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Big Shot Is totally Right;1). THE CUSTOMER IS ALLWAYS RIGHT2).IF YOU DONT LIKE RULE # 1 ;REFER TO RULE #2.. The CUSTOMER IS ALLWAYS RIGHT If it was`nt for customer who gave the company thier hard earned money ,THEY WOULD be out of bussinessand for word of mouth to other propective buyers, Let me tell you...Word does get around

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My experiences with FSD have been nothing but good. For reasons that are too long and boring to go into I 'lost' all my FSD software. So sent an email to Steve explaining the situation and within two hours had everything I needed to download and set up all the planes. This was despite the fact I had not used FS2002 for probably 8 months or more.They have, and will always have, my custom.Bill

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thats the risk of normal life....think about your car. what would happen if you buy a car and one year later the company is out of busines. no guaratee, no spareparts, no help anymore. thats business.

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My experiences with FSD have all been fantastic- they put out great products with great support. As far as I can tell all they did here was politely question what, on its face, seems like very suspicious activity on the part of one of their customers. They then complied to help him out, regardless of whether they might, in fact, be losing money by doing so. I fail to see the arguments for the other side here, I only wish every add-on firm was as straight up about how they operate and the quality of product they provide to the FS community as FSD.Best,Joel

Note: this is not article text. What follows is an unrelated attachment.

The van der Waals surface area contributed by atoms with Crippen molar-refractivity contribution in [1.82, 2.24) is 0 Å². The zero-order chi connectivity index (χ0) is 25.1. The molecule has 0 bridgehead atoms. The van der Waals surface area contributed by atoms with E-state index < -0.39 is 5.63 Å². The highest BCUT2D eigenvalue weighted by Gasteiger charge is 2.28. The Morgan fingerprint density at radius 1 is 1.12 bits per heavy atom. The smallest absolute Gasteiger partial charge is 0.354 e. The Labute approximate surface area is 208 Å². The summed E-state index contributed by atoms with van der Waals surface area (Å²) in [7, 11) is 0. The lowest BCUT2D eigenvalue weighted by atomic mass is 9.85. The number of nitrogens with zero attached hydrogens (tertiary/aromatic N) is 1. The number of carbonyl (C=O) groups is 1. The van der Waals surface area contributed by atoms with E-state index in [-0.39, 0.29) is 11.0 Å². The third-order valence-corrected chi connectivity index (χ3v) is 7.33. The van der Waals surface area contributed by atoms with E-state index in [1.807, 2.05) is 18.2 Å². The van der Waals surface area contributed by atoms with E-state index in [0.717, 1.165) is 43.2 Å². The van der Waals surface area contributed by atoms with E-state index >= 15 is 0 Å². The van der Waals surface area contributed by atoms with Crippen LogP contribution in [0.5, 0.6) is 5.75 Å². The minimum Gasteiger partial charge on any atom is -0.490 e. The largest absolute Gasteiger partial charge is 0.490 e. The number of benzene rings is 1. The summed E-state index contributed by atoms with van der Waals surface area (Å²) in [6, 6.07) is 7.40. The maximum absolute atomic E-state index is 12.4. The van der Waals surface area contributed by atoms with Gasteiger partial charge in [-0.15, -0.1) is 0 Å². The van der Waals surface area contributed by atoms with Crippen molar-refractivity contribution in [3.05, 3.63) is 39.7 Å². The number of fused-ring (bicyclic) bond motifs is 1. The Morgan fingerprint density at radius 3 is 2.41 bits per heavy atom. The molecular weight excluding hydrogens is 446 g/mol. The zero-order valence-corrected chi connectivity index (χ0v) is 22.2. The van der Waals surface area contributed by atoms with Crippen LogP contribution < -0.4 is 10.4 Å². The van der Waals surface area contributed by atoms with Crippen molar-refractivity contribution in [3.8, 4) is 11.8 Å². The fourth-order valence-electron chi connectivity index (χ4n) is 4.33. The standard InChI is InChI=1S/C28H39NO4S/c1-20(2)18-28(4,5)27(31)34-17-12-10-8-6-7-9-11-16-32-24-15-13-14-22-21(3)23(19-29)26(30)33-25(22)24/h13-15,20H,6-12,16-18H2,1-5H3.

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>Think of your carMaybe that's a bad analogy. If ford went out of business, I could still walk out the door and use my car. Even if something integral went wrong with the car, I could pay to have it fixed without ford being in existance. However, if FSD went under (to keep with the current example), I could not reinstall, and hence never use, their product again...I'm sure an analogy exists, but I'm hard pressed to come up with one outside of a service industry...sg

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>Maybe that's a bad analogy. If ford went out of business, I could still walk out the door and use my car

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"think about your car. what would happen if you buy a car and one year later the company is out of busines. no guaratee, no spareparts, no help anymore. thats business."Anyone have a Yugo for sale?? :-lol